Q: Do you think you will start more companies?
Definitely! Yes! I already have ideas for my next two businesses. I want to reimagine retirement for Millennials, Generation X, and Generation Z. I also want to start a company that sells non-alcoholic wine that doesn’t taste like crap. Looking to the future, I want to make enough money doing Tribute and my other side gigs, so I can continue to do the things I love to do.
Q: Tell me more about yourself?
S: I grew up in Chicago. I went to Augustana College for my undergraduate degree in anthropology. My first job out of college was working at Enterprise-Rent-A-Car. This experience ended up being valuable because I learned how to run all areas of operations. I moved to Seattle when I was 24 and started working for Microsoft because I was interested in project management. I started a part-time evening MBA program when I was 25 and graduated when I was 27. Surprisingly, my undergraduate degree in anthropology and my MBA have converged nicely together.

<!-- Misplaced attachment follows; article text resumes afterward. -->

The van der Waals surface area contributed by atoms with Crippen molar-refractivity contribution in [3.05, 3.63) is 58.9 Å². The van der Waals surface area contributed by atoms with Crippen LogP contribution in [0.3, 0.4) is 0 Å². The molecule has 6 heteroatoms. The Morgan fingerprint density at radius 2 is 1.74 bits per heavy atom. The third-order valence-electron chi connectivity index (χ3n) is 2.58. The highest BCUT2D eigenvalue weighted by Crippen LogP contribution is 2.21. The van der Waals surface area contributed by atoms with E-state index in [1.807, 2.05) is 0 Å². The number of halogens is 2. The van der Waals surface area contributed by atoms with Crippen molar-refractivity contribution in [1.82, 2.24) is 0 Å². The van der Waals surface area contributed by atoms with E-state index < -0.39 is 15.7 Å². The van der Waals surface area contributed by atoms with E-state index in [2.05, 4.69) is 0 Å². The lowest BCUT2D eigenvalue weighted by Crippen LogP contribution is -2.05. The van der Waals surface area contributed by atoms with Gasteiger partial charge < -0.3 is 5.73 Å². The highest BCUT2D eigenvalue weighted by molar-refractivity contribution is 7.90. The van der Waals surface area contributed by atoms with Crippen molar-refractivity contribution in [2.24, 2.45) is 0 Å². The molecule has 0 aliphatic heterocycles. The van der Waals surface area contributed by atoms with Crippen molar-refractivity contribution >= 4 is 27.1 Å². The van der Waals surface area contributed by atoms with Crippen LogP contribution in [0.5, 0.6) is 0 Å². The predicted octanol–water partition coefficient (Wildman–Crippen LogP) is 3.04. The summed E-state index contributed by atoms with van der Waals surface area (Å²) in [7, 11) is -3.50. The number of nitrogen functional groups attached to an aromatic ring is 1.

Q: What did you enjoy about earning your MBA degree at Seattle University?
S: I loved the Harvard curriculum that we studied. I loved the team leadership and the soft skill development classes. Being able to go to school and dedicate time to my personal life is something that I miss. Unfortunately, I didn’t participate in the business plan competitions as a student because I had no idea they existed.
Sarah believes that we are all more than our titles and credentials. We look forward to watching Tribute revolutionize mentorship. Students can reach out to the IEC any time to connect with Sarah Haggard and other coaches for the business plan competitions. The journey to becoming an entrepreneur is not always easy or straightforward, but the only way to find out if you are cut out for it is to try. We are proud to support students on their journey to unlocking their entrepreneurial potential.